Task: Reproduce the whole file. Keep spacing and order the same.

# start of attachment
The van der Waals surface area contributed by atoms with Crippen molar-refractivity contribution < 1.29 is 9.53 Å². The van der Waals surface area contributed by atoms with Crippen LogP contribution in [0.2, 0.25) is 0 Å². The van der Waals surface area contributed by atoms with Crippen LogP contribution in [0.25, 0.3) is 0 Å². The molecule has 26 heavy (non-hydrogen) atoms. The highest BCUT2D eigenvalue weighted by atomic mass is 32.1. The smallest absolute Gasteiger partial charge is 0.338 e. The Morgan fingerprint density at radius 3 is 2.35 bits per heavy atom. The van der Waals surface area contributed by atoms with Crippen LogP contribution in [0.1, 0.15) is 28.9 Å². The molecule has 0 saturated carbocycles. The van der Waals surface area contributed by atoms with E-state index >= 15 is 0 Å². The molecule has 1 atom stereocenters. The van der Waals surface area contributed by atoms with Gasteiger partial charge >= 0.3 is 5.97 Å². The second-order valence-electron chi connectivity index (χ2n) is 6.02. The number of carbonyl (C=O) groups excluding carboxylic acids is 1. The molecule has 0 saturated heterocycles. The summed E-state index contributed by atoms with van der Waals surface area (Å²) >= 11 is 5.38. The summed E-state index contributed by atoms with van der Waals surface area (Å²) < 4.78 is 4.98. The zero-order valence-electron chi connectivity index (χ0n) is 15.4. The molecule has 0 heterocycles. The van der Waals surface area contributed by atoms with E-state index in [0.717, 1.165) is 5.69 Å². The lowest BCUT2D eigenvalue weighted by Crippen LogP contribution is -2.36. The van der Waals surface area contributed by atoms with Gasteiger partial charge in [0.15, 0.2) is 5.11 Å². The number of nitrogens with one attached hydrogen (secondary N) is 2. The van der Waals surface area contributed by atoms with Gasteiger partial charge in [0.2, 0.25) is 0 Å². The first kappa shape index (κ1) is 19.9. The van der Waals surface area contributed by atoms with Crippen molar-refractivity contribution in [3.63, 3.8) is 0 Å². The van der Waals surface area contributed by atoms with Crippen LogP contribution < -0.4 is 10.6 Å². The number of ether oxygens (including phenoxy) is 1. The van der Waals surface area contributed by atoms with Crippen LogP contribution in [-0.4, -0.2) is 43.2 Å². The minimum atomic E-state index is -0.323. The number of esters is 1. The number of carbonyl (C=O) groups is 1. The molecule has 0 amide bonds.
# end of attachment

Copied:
The van der Waals surface area contributed by atoms with Crippen molar-refractivity contribution < 1.29 is 9.53 Å². The van der Waals surface area contributed by atoms with Crippen LogP contribution in [0.2, 0.25) is 0 Å². The van der Waals surface area contributed by atoms with Crippen LogP contribution in [0.25, 0.3) is 0 Å². The molecule has 26 heavy (non-hydrogen) atoms. The highest BCUT2D eigenvalue weighted by atomic mass is 32.1. The smallest absolute Gasteiger partial charge is 0.338 e. The Morgan fingerprint density at radius 3 is 2.35 bits per heavy atom. The van der Waals surface area contributed by atoms with Crippen LogP contribution in [0.1, 0.15) is 28.9 Å². The molecule has 0 saturated carbocycles. The van der Waals surface area contributed by atoms with E-state index >= 15 is 0 Å². The molecule has 1 atom stereocenters. The van der Waals surface area contributed by atoms with Gasteiger partial charge >= 0.3 is 5.97 Å². The second-order valence-electron chi connectivity index (χ2n) is 6.02. The number of carbonyl (C=O) groups excluding carboxylic acids is 1. The molecule has 0 saturated heterocycles. The summed E-state index contributed by atoms with van der Waals surface area (Å²) >= 11 is 5.38. The summed E-state index contributed by atoms with van der Waals surface area (Å²) < 4.78 is 4.98. The zero-order valence-electron chi connectivity index (χ0n) is 15.4. The molecule has 0 heterocycles. The van der Waals surface area contributed by atoms with E-state index in [0.717, 1.165) is 5.69 Å². The lowest BCUT2D eigenvalue weighted by Crippen LogP contribution is -2.36. The van der Waals surface area contributed by atoms with Gasteiger partial charge in [0.15, 0.2) is 5.11 Å². The number of nitrogens with one attached hydrogen (secondary N) is 2. The van der Waals surface area contributed by atoms with Gasteiger partial charge in [0.2, 0.25) is 0 Å². The first kappa shape index (κ1) is 19.9. The van der Waals surface area contributed by atoms with Crippen molar-refractivity contribution in [3.63, 3.8) is 0 Å². The van der Waals surface area contributed by atoms with Crippen LogP contribution < -0.4 is 10.6 Å². The number of ether oxygens (including phenoxy) is 1. The van der Waals surface area contributed by atoms with Crippen LogP contribution in [-0.4, -0.2) is 43.2 Å². The minimum atomic E-state index is -0.323. The number of esters is 1. The number of carbonyl (C=O) groups is 1. The molecule has 0 amide bonds.